For our implementation of \(\textit{AsDead}(\mathcal {S})\), we therefore combine both approaches. We first compute (in polynomial time) the unique maximal set U for which there is a linear ranking function. If this U is nonempty, we return it, and otherwise compute a set U of maximal size for which there is a linear layer function.
8 Experimental Results
We implemented the procedure of Sect. 4 on top of the SMT solver Z3 [57], and use the Owl [48] and HOA [12] libraries for translating LTL formulas. The resulting tool automatically constructs stage graphs that verify stable termination properties for replicated systems. We evaluated it on two sets of benchmarks, described below. The first set contains population protocols, and the second leader election and mutual exclusion algorithms. All tests where performed on a machine with an Intel Xeon CPU E52630 v4 @ 2.20 GHz and 8GB of RAM. The results are depicted in Fig. 2 and can be reproduced by the certified artifact [18]. For parametric families of replicated systems, we always report the largest instance that we were able to verify with a timeout of one hour. For \(\textit{IndOverapprox}\), from the approaches in Sect. 5, we use \(\textit{IndOverapprox}^0\) in the examples marked with Open image in new window and \(\textit{IndOverapprox}^\infty \) otherwise. Almost all constructed stage graphs are a chain with at most 3 stages. The only exceptions are the stage graphs for the approximate majority protocols that contained a binary split and 5 stages. The size of the Presburger formulas increases with increasing size of the replicated system. In the worst case, this growth can be exponential. However, the growth is linear in all examples marked with Open image in new window .
Population Protocols. Population protocols [8, 9] are replicated systems that compute Presburger predicates following the computationasconsensus paradigm [10]. Depending on whether the initial configuration of agents satisfies the predicate or not, the agents of a correct protocol eventually agree on the output “yes” or “no”, almost surely. Example 1 can be interpreted as a population protocol for the majority predicate \(\text {A}_\text {Y}> \text {A}_\text {N}\), and the two stable termination properties that verify its correctness are described in Example 2. To show that a population protocol correctly computes a given predicate, we thus construct two Presburger stage graphs for the two corresponding stable termination properties. In all these examples, correctness is proved for an infinite set of initial configurations.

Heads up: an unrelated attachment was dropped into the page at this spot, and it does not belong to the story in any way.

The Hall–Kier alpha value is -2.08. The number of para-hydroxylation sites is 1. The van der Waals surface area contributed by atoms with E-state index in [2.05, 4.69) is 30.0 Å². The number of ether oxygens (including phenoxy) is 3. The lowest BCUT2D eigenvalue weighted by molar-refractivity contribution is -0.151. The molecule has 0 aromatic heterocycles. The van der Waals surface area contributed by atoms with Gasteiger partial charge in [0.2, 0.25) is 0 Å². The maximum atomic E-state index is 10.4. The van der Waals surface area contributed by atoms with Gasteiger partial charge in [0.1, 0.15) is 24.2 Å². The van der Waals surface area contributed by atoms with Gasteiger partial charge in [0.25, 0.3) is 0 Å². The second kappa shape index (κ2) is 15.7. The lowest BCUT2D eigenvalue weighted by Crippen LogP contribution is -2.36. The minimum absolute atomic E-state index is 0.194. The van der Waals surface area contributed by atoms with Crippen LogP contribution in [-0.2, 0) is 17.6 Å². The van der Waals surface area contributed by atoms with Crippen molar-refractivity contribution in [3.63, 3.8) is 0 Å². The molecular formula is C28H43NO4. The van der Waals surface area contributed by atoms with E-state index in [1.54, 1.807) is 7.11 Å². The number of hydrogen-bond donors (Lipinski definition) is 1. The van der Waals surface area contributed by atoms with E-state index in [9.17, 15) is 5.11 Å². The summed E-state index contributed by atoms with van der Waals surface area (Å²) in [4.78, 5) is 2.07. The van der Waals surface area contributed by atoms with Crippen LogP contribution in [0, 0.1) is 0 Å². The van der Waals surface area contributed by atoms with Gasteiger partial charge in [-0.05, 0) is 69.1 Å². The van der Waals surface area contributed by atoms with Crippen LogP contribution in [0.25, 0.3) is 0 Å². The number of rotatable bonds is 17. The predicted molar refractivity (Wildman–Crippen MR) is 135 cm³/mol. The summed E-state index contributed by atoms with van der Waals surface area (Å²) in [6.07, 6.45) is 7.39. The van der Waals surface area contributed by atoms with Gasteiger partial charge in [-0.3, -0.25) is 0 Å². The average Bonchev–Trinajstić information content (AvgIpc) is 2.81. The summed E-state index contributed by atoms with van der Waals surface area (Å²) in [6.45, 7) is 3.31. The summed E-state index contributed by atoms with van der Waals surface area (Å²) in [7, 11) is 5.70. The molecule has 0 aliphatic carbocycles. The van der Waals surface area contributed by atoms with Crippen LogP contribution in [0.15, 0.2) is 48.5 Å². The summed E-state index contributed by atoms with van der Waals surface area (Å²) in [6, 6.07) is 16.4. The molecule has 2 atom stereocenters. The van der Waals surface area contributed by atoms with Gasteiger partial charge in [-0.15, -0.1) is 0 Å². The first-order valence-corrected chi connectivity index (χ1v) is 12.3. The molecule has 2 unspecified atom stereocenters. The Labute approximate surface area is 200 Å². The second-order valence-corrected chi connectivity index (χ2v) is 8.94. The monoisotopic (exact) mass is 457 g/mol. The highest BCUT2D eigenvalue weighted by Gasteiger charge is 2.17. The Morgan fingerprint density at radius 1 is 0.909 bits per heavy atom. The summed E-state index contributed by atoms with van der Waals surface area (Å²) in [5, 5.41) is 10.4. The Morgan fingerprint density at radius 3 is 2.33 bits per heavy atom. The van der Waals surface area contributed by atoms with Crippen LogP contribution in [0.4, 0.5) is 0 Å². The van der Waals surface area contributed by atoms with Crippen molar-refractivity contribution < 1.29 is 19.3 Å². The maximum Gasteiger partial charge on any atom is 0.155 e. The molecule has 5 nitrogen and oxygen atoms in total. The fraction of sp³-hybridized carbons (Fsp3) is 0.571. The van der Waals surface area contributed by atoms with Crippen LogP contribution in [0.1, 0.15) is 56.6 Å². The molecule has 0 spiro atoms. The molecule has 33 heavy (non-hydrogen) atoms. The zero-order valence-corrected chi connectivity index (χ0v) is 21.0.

Our set of benchmarks contains a broadcast protocol [31], three majority protocols (Example 1, [23, Ex. 3], [5]), and multiple instances of parameterized families of protocols, where each protocol computes a different instance of a parameterized family of predicates^{5}. These include various flockofbirds protocol families ([28], [20, Sect. 3], [31, thresholdn]) for the family of predicates \(x \ge c\) for some constant \(c \ge 0\); two families for threshold predicates of the form \(\textit{\textbf{a}} \cdot \textit{\textbf{x}} \ge c\) [8, 20]; and one family for remainder protocols of the form \(\textit{\textbf{a}} \cdot \textit{\textbf{x}} \equiv _m c\) [22]. Further, we check approximate majority protocols ([27, 56], [51, coin game]). As these protocols only compute the predicate with large probability but not almost surely, we only verify that they always converge to a stable consensus.
Comparison with [22]. The approach of [22] can only be applied to socalled stronglysilent protocols. However, this class does not contain many fast and succinct protocols recently developed for different tasks [4, 17, 20].
We are able to verify all six protocols reported in [22]. Further, we are also able to verify the fast Majority [5] protocol as well as the succinct protocols Flockofbirds [20, Sect. 3] and Threshold [20]. All three protocols are not stronglysilent. Although our approach is more general and complete, the time to verify many stronglysilent protocol does not differ significantly between the two approaches. Exceptions are the Flockofbirds [28] protocols where we are faster ( [22] reaches the timeout at \(c=55\)) as well as the Remainder and the Flockofbirdsthresholdn protocols where we are substantially slower ( [22] reaches the timeout at \(m=80\) and \(c=350\), respectively). Loosely speaking, the approach of [22] can be faster because they compute inductive overapproximations using an iterative procedure instead of \(\textit{PotReach}\). In some instances already a very weak overapproximation, much less precise than \(\textit{PotReach}\), suffices to verify the result. Our procedure can be adapted to accommodate this (it essentially amounts to first running the procedure of [22], and if it is inconclusive then run ours).